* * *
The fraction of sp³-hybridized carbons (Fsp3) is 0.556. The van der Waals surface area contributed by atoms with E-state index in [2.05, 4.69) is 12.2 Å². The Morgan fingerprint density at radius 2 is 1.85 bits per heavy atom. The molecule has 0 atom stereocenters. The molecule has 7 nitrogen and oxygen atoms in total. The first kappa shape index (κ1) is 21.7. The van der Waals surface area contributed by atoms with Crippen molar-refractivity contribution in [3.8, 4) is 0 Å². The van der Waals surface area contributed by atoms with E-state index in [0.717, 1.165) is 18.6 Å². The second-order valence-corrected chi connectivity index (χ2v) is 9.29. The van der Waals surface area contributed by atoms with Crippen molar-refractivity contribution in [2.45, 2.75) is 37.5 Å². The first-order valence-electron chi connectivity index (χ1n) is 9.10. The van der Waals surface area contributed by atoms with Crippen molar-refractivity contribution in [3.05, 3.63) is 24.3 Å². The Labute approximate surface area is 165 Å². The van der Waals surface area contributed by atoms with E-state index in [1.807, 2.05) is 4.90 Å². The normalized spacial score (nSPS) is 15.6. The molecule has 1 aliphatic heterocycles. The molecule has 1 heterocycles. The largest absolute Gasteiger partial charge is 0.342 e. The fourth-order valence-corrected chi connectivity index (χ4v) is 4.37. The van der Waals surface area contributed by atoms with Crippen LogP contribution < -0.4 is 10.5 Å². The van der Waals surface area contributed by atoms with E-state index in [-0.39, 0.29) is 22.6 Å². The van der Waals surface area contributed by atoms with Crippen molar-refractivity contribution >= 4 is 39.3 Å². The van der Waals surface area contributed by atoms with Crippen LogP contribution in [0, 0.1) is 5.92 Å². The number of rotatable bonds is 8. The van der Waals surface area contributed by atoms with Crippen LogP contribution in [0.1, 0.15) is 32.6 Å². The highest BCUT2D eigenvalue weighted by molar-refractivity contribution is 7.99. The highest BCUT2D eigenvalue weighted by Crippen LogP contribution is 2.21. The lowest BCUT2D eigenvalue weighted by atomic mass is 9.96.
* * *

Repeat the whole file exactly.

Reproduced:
The fraction of sp³-hybridized carbons (Fsp3) is 0.556. The van der Waals surface area contributed by atoms with E-state index in [2.05, 4.69) is 12.2 Å². The Morgan fingerprint density at radius 2 is 1.85 bits per heavy atom. The molecule has 0 atom stereocenters. The molecule has 7 nitrogen and oxygen atoms in total. The first kappa shape index (κ1) is 21.7. The van der Waals surface area contributed by atoms with Crippen molar-refractivity contribution in [3.8, 4) is 0 Å². The van der Waals surface area contributed by atoms with E-state index in [0.717, 1.165) is 18.6 Å². The second-order valence-corrected chi connectivity index (χ2v) is 9.29. The van der Waals surface area contributed by atoms with Crippen molar-refractivity contribution in [2.45, 2.75) is 37.5 Å². The first-order valence-electron chi connectivity index (χ1n) is 9.10. The van der Waals surface area contributed by atoms with Crippen molar-refractivity contribution in [3.05, 3.63) is 24.3 Å². The Labute approximate surface area is 165 Å². The van der Waals surface area contributed by atoms with E-state index in [1.807, 2.05) is 4.90 Å². The normalized spacial score (nSPS) is 15.6. The molecule has 1 aliphatic heterocycles. The molecule has 1 heterocycles. The largest absolute Gasteiger partial charge is 0.342 e. The fourth-order valence-corrected chi connectivity index (χ4v) is 4.37. The van der Waals surface area contributed by atoms with Crippen LogP contribution < -0.4 is 10.5 Å². The van der Waals surface area contributed by atoms with E-state index in [-0.39, 0.29) is 22.6 Å². The van der Waals surface area contributed by atoms with Crippen molar-refractivity contribution >= 4 is 39.3 Å². The van der Waals surface area contributed by atoms with Crippen LogP contribution in [0, 0.1) is 5.92 Å². The number of rotatable bonds is 8. The van der Waals surface area contributed by atoms with Crippen LogP contribution in [0.1, 0.15) is 32.6 Å². The highest BCUT2D eigenvalue weighted by molar-refractivity contribution is 7.99. The highest BCUT2D eigenvalue weighted by Crippen LogP contribution is 2.21. The lowest BCUT2D eigenvalue weighted by atomic mass is 9.96.